The Gospel Truth Analysis

1846 Words 8 Pages
In order to uncover unknown information from an ancient civilization, archeologists usually do extensive digging and research in a specified area; however, to uncover truths about Jesus Christ, there was no removal of dirt, as the world 's most sold book was dug into. Although Christianity continues to be the most popular religion, scholars came together in a Seminar, seeking to find the provable truth, which leads to unpopular conclusions. Throughout the article entitled, The Gospel Truth? by David Van Biema, the question of Jesus and the two lenses through which we see him, faith and history, are explored, conclusions are made, and reactions are instant. Instead of believing by faith and tradition, the Jesus Seminar is an attempt to identify …show more content…
Following this up, Matthew, Mark, Luke, and John are deemed unreliable, and the reputable nature of the Nativity, the Resurrection, the Sermon on the Mount and many other cases are immediately thrown out as unverifiable. On the matter of Judas Iscariot, some people felt the evidence proves he is guilty, some felt he did it with the Apostles as accomplices, while others felt it was simply a literary device. In consensus, the 50 panelists agreed that is was highly unlikely that he kissed his master and betrayed him to the authorities to be crucified for a mere 30 pieces of silver. I do not like this argument because they too easily assume something is false if it is not easily verified by an outside source. Also, the people are valuing their own opinions too highly, and seem to have underscoring motivations to determine the illegitimacy of the Bible. In reply to Judas Iscariot, I believe the 30 pieces of silver are irrelevant because of different temptations he must have been facing. Overall, their claims of unreliability are too rushed, and their expectations of finding evidence to support biblical claims are too high in relation to how long ago these events …show more content…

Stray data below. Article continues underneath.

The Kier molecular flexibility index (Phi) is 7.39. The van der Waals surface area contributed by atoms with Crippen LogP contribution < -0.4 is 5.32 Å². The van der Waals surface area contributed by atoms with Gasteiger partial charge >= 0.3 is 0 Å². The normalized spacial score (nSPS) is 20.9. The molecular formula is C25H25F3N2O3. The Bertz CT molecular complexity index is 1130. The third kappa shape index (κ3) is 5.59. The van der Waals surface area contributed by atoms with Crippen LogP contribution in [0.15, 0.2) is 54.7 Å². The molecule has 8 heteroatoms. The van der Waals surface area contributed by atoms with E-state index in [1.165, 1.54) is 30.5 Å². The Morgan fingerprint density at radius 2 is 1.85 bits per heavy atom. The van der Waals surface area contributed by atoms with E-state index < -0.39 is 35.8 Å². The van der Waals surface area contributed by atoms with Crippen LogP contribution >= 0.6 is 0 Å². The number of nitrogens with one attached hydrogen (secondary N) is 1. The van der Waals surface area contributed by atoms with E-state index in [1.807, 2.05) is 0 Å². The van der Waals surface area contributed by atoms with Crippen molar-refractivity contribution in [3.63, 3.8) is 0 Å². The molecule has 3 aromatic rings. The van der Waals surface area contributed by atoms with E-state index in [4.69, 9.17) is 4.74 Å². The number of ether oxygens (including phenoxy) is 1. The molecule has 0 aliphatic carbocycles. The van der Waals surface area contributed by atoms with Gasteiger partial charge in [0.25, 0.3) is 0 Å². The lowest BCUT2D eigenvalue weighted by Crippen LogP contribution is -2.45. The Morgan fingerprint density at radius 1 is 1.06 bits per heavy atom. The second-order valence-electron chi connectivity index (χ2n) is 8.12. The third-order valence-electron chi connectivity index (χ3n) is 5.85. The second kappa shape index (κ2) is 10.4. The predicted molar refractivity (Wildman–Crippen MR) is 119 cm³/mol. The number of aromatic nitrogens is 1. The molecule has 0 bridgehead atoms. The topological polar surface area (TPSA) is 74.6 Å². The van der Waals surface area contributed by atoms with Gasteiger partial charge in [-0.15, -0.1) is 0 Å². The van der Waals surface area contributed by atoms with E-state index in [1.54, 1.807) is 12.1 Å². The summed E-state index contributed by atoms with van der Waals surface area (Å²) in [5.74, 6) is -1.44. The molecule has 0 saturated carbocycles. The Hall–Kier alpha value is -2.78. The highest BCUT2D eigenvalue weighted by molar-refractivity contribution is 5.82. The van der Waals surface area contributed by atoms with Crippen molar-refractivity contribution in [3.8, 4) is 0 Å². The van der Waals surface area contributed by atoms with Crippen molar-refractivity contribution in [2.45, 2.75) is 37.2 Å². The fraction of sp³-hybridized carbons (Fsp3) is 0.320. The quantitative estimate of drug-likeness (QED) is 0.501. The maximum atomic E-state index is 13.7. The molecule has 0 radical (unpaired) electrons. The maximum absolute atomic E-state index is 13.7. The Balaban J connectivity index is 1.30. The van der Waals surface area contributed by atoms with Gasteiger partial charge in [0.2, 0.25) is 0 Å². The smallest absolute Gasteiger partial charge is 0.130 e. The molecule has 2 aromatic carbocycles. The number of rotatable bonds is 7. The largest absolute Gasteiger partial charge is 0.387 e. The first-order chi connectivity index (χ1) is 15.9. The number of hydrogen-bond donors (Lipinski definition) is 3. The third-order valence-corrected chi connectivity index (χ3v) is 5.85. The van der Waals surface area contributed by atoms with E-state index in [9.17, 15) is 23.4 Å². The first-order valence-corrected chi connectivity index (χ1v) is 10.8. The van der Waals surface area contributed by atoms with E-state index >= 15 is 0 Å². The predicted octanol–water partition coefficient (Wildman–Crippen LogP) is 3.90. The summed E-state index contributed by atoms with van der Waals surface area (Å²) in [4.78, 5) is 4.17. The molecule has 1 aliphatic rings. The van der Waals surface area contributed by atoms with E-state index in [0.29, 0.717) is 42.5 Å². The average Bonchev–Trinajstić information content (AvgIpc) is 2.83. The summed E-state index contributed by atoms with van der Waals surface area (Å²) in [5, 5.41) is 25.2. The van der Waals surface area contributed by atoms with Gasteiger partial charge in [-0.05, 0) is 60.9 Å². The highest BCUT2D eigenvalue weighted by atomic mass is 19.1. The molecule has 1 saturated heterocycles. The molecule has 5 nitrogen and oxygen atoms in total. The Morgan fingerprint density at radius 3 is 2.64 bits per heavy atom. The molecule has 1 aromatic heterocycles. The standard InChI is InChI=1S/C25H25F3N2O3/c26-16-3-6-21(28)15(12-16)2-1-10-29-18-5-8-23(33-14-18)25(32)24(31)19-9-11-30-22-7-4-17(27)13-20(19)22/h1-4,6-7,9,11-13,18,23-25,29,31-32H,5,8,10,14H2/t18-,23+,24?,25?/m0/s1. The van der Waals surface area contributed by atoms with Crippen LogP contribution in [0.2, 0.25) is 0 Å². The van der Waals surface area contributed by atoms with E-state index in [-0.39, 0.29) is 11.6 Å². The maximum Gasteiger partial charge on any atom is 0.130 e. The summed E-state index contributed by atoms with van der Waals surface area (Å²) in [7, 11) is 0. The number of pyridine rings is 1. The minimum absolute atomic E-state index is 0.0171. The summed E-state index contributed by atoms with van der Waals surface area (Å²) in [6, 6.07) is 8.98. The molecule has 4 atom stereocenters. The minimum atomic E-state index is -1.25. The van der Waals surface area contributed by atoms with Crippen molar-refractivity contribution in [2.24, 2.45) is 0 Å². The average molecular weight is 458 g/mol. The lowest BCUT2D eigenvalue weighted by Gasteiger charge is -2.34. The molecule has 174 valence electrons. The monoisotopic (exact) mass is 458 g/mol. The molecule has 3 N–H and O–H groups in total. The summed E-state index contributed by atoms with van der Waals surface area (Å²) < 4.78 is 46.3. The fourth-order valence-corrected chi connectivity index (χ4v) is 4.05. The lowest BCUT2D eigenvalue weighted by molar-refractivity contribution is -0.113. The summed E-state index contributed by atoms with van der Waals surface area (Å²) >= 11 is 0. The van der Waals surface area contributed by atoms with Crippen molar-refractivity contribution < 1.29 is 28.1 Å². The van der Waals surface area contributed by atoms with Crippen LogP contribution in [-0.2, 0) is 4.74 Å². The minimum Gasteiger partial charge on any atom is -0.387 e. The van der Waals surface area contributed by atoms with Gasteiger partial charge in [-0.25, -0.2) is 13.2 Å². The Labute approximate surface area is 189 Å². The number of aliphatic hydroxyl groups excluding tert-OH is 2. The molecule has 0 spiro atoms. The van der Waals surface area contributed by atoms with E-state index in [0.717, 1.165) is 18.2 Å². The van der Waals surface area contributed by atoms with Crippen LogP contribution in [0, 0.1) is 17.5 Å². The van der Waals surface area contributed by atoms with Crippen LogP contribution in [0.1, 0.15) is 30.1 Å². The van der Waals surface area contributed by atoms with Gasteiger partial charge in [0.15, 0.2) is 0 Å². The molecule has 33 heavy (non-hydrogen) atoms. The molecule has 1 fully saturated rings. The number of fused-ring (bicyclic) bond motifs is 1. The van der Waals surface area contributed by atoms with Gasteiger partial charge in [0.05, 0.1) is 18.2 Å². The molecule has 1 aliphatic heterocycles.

In reaction to the bold statements, many became uncomfortable and began to share their thoughts. Outraged by the supposed findings, Luke Timothy Johnson publicized his reaction again. "People have no idea how fraudulent people who claim to be scholars can be," said Johnson in an effort to discredit their work. He considers the findings to be dangerous because "Americans generally have an abysmal level of knowledge of the Bible. In this world of mass ignorance, to have headlines proclaim that this or that fact about [Jesus] has been declared untrue by supposedly scientific inquiry has the effect of the gospel. There is no basis on which most people can counter these authoritative-sounding statements." Additionally, he finds the Seminar wildly unrepresentative of scholarly consensus on the New Testament, and accuses the group of being "self-selected" not on grounds of quality of scholarship, but on prior agreements on a goal to discover a Jesus devoid of anything "mythical" or concerned with the actual possibility of a world to come. Even though it is impossible to prove any of the Gospels false, so little of it can be historically proved to be true. Johnson also maintains that the Resurrection is an ongoing miracle, a "transforming, transcendent personal power" that moves by way of the Holy Spirit in the hearts and among the communities of believers. "Christianity has never been

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